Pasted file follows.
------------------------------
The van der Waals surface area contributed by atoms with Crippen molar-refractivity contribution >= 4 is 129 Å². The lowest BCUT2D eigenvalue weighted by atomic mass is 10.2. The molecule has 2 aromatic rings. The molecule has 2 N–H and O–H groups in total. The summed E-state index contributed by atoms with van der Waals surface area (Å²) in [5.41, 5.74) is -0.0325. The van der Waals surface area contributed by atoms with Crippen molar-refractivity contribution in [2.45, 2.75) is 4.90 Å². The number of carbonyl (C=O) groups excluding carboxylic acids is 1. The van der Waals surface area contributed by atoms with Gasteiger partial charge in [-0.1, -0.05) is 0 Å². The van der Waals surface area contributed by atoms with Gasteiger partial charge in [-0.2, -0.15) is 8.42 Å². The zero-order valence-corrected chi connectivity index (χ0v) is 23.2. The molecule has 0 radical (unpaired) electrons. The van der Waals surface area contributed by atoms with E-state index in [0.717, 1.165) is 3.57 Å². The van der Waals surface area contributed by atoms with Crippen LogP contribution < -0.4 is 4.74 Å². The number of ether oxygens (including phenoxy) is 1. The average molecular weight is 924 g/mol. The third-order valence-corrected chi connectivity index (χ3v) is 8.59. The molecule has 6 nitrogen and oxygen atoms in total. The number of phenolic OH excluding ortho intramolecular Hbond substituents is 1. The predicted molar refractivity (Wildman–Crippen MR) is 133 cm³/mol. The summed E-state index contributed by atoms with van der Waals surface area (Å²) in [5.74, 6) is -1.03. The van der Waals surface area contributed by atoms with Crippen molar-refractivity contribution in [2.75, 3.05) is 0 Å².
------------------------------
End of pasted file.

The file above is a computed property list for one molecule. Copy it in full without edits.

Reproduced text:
The van der Waals surface area contributed by atoms with Crippen molar-refractivity contribution >= 4 is 129 Å². The lowest BCUT2D eigenvalue weighted by atomic mass is 10.2. The molecule has 2 aromatic rings. The molecule has 2 N–H and O–H groups in total. The summed E-state index contributed by atoms with van der Waals surface area (Å²) in [5.41, 5.74) is -0.0325. The van der Waals surface area contributed by atoms with Crippen molar-refractivity contribution in [2.45, 2.75) is 4.90 Å². The number of carbonyl (C=O) groups excluding carboxylic acids is 1. The van der Waals surface area contributed by atoms with Gasteiger partial charge in [-0.1, -0.05) is 0 Å². The van der Waals surface area contributed by atoms with Gasteiger partial charge in [-0.2, -0.15) is 8.42 Å². The zero-order valence-corrected chi connectivity index (χ0v) is 23.2. The molecule has 0 radical (unpaired) electrons. The van der Waals surface area contributed by atoms with E-state index in [0.717, 1.165) is 3.57 Å². The van der Waals surface area contributed by atoms with Crippen LogP contribution < -0.4 is 4.74 Å². The number of ether oxygens (including phenoxy) is 1. The average molecular weight is 924 g/mol. The third-order valence-corrected chi connectivity index (χ3v) is 8.59. The molecule has 6 nitrogen and oxygen atoms in total. The number of phenolic OH excluding ortho intramolecular Hbond substituents is 1. The predicted molar refractivity (Wildman–Crippen MR) is 133 cm³/mol. The summed E-state index contributed by atoms with van der Waals surface area (Å²) in [5.74, 6) is -1.03. The van der Waals surface area contributed by atoms with Crippen molar-refractivity contribution in [2.75, 3.05) is 0 Å².